Make Blood Cancer Visible
September is Blood Cancer Awareness Month.
Last year, in 2017, the event was marked with many other blood cancer charities, with an extraordinary art installation in London, named “Make Blood Cancer Visible” – which featured the names of 104 blood cancer patients in red letter statues – and exhibited in central London. 104 statues – to remind people that 104 people are diagnosed with a form of blood cancer every day.
On that occasion our own Trustee and Oxford Group Coordinator Claudia Richards was chosen to present a section on the day. She said then:
I have clear memories from my adolescent years of adults around me talking about cancer in hushed tones, with the term itself not even being voiced. We have thankfully moved on from that in the last 50 years! During that time, awareness raising campaigns have allowed us to inform ourselves about the visible signs and symptoms of, for instance, meningitis, stroke or heart attack. We are also gradually breaking down barriers to talking about mental health issues. So maybe it’s high time we did the same for invisible diseases, and particularly blood cancers which account for one-third of all cancer deaths.
In the minds of the general public at least, the term “cancer” is predominantly associated with solid tumours, and specifically the four most common forms. As far as blood cancer goes, while most people may have heard of leukaemia, for instance, they are unlikely to be aware of the symptoms, let alone be familiar with terminology such as “chronic”, “acute”, “myeloid” or “lymphatic”. That is, until they – or someone dear to them – receives that diagnosis. And as clinicians are clear about the fact that early diagnosis is key to a positive outcome, raising the profile of blood cancer and its symptoms is key to ensuring that more people seek medical advice at an early stage.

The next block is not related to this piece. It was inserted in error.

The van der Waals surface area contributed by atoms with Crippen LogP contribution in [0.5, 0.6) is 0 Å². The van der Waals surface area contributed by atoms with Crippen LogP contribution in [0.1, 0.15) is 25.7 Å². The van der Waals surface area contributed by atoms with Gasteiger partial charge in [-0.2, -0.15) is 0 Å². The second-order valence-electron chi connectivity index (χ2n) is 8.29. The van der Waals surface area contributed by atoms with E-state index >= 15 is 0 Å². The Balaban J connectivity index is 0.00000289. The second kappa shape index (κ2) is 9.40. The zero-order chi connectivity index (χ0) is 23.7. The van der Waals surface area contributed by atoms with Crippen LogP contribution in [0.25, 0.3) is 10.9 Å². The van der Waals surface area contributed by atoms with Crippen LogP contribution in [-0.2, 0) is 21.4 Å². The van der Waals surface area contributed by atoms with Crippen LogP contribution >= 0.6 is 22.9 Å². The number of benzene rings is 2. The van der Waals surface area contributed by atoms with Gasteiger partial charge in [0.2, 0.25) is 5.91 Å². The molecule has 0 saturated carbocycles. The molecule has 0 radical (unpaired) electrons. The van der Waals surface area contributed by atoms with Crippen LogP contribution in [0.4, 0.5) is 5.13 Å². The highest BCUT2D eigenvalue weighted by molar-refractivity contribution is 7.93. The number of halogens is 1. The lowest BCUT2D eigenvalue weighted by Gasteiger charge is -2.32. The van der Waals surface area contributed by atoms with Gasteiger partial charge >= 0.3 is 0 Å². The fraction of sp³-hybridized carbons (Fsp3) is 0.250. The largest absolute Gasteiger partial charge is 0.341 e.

Blood cancer, rare or otherwise, needs to be made visible, and we can all help to make it so. We may not all have the artistic vision of a light installation in Paternoster Square, but we can wear a lapel badge, share information on social media, raise funds for a patient support group or blood cancer charity, talk to our MP about the importance of the APPG on Blood Cancer and ensure our GP receives information material on blood cancer symptoms and diagnosis.
Make Blood Cancer Visible Installation in Central London
MDS UK members were also there raising awareness
Several MDS UK members were covered in the event – and had their statues displayed. Some even chose to keep their statues!